ZURICH/BERNE (Reuters) - Switzerland fought on Thursday to defend a landmark decision allowing bank giant UBS to transfer client data to the United States in a tax settlement that experts say will dilute bank secrecy laws.
UBS, the world’s biggest bank to the rich, agreed late on Wednesday to pay a hefty $780 million fine and disclose the identity of some clients after U.S. investigators accused it of helping wealthy Americans to dodge taxes. The deal had the blessing of the government and the financial regulator.
Some experts say the settlement, a new step in the growing global fight against tax evasion, opens cracks in the country’s tough bank secrecy laws and could potentially undermine $7-trillion global offshore banking industry.
Swiss newspapers said the U.S. authorities had cracked Swiss bank secrecy, accusing the government of “capitulating.”
“For Switzerland, (the settlement) is a true catastrophe for the country’s first industry, that is to say the banking sector,” Geneva lawyer Charles Poncet, a former member of the Swiss parliament, told Radio Suisse Romande.
Finance Minister Hans-Rudolf Merz, also Swiss president under a system which rotates the position each year, said the government had no choice but to let UBS settle the case to avoid criminal charges which could have threatened its existence and undermined Switzerland’s economy. UBS and its rival Credit Suisse’s combined liabilities are equivalent to about seven times Switzerland’s gross domestic product.
“It became evident that if the American authorities would bring UBS to an indictment ... the whole threat would have been falling also on our economy,” Merz told journalists, but added that Swiss bank secrecy remained in place.
The probe had added to uncertainties hanging over UBS, which has written down more toxic assets than any other European bank during the credit crisis and suffered billions of dollars in client withdrawals. Shares in UBS rose after news of the deal.
Switzerland does not consider tax evasion a crime, and Swiss law prohibits disclosure of client data or names unless the country’s authorities believe the client has committed a serious crime such as money laundering or tax fraud.
Both Merz and UBS Chairman Peter Kurer said on Thursday the data exchange concerned solely cases of tax fraud.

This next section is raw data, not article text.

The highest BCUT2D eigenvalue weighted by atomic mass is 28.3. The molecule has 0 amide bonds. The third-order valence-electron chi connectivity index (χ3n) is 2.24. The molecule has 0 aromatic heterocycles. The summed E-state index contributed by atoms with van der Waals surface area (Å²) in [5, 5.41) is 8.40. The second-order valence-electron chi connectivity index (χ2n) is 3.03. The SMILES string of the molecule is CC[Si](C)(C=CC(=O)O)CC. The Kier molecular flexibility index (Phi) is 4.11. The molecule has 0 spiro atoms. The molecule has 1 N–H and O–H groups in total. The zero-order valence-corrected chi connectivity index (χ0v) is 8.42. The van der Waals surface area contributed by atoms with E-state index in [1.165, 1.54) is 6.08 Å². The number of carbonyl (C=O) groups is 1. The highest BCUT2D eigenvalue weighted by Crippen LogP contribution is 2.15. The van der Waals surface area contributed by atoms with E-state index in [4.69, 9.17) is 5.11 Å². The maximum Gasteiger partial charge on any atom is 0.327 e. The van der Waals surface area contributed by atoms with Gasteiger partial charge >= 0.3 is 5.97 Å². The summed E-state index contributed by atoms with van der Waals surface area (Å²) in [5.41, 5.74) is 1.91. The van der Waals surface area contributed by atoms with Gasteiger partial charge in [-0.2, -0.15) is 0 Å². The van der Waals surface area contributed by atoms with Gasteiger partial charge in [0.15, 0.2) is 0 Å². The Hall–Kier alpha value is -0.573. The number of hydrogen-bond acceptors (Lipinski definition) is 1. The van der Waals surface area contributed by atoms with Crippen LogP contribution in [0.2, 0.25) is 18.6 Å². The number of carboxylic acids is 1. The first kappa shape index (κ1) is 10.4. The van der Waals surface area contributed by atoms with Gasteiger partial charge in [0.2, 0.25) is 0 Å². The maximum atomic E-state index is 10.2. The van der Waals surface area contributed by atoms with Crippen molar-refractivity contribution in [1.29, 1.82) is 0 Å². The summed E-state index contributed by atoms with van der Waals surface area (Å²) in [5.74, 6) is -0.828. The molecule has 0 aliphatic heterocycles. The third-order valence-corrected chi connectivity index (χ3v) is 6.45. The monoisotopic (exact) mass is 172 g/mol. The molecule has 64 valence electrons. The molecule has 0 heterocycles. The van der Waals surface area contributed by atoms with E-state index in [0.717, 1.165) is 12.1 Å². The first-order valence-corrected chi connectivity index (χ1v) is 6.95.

“We tolerated a company culture which did not respect foreign laws,” Kurer admitted on television on Thursday.
But the unprecedented step in this case was that the data was handed over before a Swiss administrative court had the chance to say whether any fraud had been committed.
“The agreement between UBS and the U.S. department of justice raises serious questions about the rule of law,” Swiss business group Economiesuisse said. “It is irritating that among friendly states the legal ways are bypassed by the U.S.”
MOVE Toward TRANSPARENCY
The financial crisis is adding pressure on offshore centers like Switzerland, which alone manages one third of the world’s undeclared wealth, to stop helping clients hide their money from the taxman as governments seek funds to pay for more spending.
Thousands of wealthy westerners avoid taxes by hiding assets in Switzerland and other offshore centers, and U.S. lawmakers say tax havens deprive Washington of $100 billion a year.
The UBS tax settlement could set a precedent for similar deals with other banks or by other jurisdictions.
“We highlight that any success by the US tax authority could encourage tax authorities in other jurisdictions to pursue a similar strategy,” Merrill Lynch analysts said in a note.
Germany has said it wants Switzerland put on a tax haven blacklist and launched a probe last year into its nationals stashing assets in Liechtenstein. The German Finance Ministry said it had taken note of the UBS deal but had no more comment.
U.S. President Barak Obama also wants to get tough on tax havens and helped introduce a Senate bill in 2007 to this end.
Former UBS banker Bradley Birkenfeld, who once smuggled a client’s diamonds into the United States in toothpaste, said he and other UBS bankers helped the bank earn $200 million a year managing $20 billion in assets held in offshore tax havens.
UBS’s $780 million fine was lower than some media reports had predicted and its shares rose 4.7 percent to 12.79 francs by 9:55 a.m. EST, outperforming the DJ index of European bank stocks, which was up 1.2 percent.
Vontobel analysts said in a note: “It is very positive for UBS to have closed off the case now as it will enable them to move forwards again and to start build up its reputation.”
UBS said it will book the settlement charge in its 2008 accounts, which will be published in an audited form in March.
Officials described the agreement as one of the biggest tax settlements ever, although smaller than media reports suggesting the fine could be up to 2 billion Swiss francs ($1.7 billion).
The settlement was the most prominent for UBS since it and domestic rival Credit Suisse paid $1.25 billion after failing to return wealth to relatives of Holocaust victims.
Swiss financial regulator FINMA, which played a key role in the settlement, said UBS had to hand over a limited quantity of client data to avert criminal charges.
“Such charges could have had drastic consequences for UBS and its liquidity situation and ultimately put its existence at risk,” the authority said.
Swiss media say UBS turned over 250 client names out of an estimated 17,000 U.S. clients who concealed their identities and the existence of their accounts and hold $20 billion in assets.
The agreement settles the criminal investigations against the bank but not a civil case by IRS, the U.S. tax collector. The IRS is seeking the names of thousands of UBS clients.
(Additional reporting by Rupert Pretterklieber, Jason Rhodes and Stephanie Nebehay; Writing by John Stonestreet; Editing by David Holmes and Erica Billingham)
$1=1.173 Swiss Franc